That was not the end of it, though. The breakfast was the first shocker, They did tell us that the breakfast would end at ten, but what they failed to mention was that the breakfast would not only be collected at ten but everybody had to piss the hell out of the breakfast room exactly at ten. OK; well we wolf down the stuff we had got and went out for the day. In the evening we needed to cook up dinner, but surprise surprise, getting food is harder than you’d expect. The closet with kitchen utensils was locked, so we went up the narrow staircase to ask the reception for the key. So they came down to open the door – only thing is, the door doesn’t open. We waited there for maybe about twenty minutes smiling politely like people do when they want to punch somebody, until after two, three guys had wiggled the key in the lock the closet finally opened. When we were having dinner we realised we could’ve used a fork or something, but we let it slide. For some reason.

My favourite moment though was when we wanted to go out for the night but had no clue if Bayswater area was even alive. I went up to the reception and asked about a nice pub nearby where we could have a few pints. Guess where the guy told me to go? Primark. Yeah. To the place where you can get lost for hours shopping for one-pound t-shirts and two-pound shoes. (With those prices, if Primark ever did do beers, I would never drink anywhere else.) I just stared at him very confused and thought that maybe I had said it unclearly, so I repeated that we wanted to get beer somewhere, and the guy started giving me instructions how to find Primark. What made it all the more absurd was that it was about eight o’clock in the evening so all shops were already closed or closing soon.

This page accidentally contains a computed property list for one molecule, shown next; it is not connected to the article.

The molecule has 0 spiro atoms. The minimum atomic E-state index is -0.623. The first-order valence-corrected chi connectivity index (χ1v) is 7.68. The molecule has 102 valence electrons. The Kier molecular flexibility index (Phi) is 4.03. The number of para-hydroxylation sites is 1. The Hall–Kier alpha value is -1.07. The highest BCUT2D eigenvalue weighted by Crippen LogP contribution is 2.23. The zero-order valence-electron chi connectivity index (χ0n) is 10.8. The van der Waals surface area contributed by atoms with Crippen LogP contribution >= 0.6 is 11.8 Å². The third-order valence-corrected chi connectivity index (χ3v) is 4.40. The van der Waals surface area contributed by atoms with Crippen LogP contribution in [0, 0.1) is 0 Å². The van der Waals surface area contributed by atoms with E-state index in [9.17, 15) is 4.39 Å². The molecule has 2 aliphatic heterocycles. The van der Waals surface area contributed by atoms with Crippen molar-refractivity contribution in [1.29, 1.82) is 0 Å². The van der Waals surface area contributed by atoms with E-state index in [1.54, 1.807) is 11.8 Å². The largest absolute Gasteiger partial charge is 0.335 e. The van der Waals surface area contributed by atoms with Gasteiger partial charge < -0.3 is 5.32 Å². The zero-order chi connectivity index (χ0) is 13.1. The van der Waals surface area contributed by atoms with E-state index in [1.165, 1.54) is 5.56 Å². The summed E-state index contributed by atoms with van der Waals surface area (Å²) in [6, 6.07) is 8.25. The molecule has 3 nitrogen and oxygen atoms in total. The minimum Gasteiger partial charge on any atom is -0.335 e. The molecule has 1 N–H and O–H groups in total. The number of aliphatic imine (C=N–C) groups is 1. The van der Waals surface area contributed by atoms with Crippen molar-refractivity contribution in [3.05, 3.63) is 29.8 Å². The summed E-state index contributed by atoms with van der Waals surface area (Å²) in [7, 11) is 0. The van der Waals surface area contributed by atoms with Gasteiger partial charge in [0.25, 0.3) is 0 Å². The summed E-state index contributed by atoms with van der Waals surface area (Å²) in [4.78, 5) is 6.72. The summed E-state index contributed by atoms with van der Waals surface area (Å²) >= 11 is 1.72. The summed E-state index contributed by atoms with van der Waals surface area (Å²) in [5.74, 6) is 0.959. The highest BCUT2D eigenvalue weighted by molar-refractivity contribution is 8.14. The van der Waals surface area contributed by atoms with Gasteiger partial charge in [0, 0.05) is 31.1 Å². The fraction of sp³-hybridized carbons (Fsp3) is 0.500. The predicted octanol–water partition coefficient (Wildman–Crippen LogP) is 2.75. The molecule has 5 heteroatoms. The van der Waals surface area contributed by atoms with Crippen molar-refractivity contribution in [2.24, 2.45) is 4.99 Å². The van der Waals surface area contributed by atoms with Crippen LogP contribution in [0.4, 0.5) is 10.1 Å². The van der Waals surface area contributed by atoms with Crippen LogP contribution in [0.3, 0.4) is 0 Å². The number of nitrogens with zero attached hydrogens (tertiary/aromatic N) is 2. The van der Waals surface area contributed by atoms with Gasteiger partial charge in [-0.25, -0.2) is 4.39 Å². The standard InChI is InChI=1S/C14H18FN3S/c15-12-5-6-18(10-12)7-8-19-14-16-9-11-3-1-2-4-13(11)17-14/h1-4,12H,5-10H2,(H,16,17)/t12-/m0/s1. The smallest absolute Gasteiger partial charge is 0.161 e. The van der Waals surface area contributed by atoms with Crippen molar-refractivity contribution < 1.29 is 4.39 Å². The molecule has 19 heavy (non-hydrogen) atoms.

The story doesn’t end here. Earlier this year Ben and I met some Finnish girls he had got to know last summer on his trip, and as they were complaining about their weird hostel, I casually asked which one it was. It was the same one.

However, as I was on a holiday with my best friend, nothing could go wrong, not really. We had a blast and just laughed about the weird stuff that was going on around us. We also met a really nice Aussie girl there who was starting her job as a receptionist, so maybe, at least for a bit, there was hope for the future guests to be understood.

Lifehacks. Dealing with no mirror in a hostel room as you’re heading out still in London, UK

There are some other weird happenings that you sometimes get in a hostel but which aren’t really worth long sentences; like that old man in a Nuremberg hostel whose bedtime story every night was to watch porn on his phone – which is gross, but what makes it ultimately weird is he was just watching it. Like you know, instead of doing other stuff that you usually do when watching porn. Then there was an older lady in a hostel in Melbourne that seemed to change her name every week, who nicked a mattress out of an empty bed and refused to give it back even when the dorm was fully booked and who liked telling people sob stories about her life which, just as her name, changed every once in a while. Or the showers in Munich that were separated by glass windows, because that is what privacy is like.

I admit though that I have got off easily. At some point karma is bound to strike back and send me living on a literal dump. Until that day comes, I will keep sharing barely-bad hostel stories.

Have you got any weird hostel experiences?

That time I totally ignored Usain Bolt

And did I ever tell you about that time when I saw Usain Bolt deejaying at a club and I completely missed it?

So I was staying at this party hostel in the heart of King’s Cross Sydney. Two weeks previous my local friend had taken me to King’s Cross, patted my shoulder and declared that I was now standing in possibly the most dangerous place to in Sydney on a Saturday night. I looked at prissy girls in heels that could kill small animals and thought that no way anyone could run away from danger in those.  Apart from drunken brawls, this place was as harmless as my home town. Probably even more harmless, since my home town once was in the top three municipalities in Finland with the most violent crimes in relation to the population number. Now that’s something to be proud of.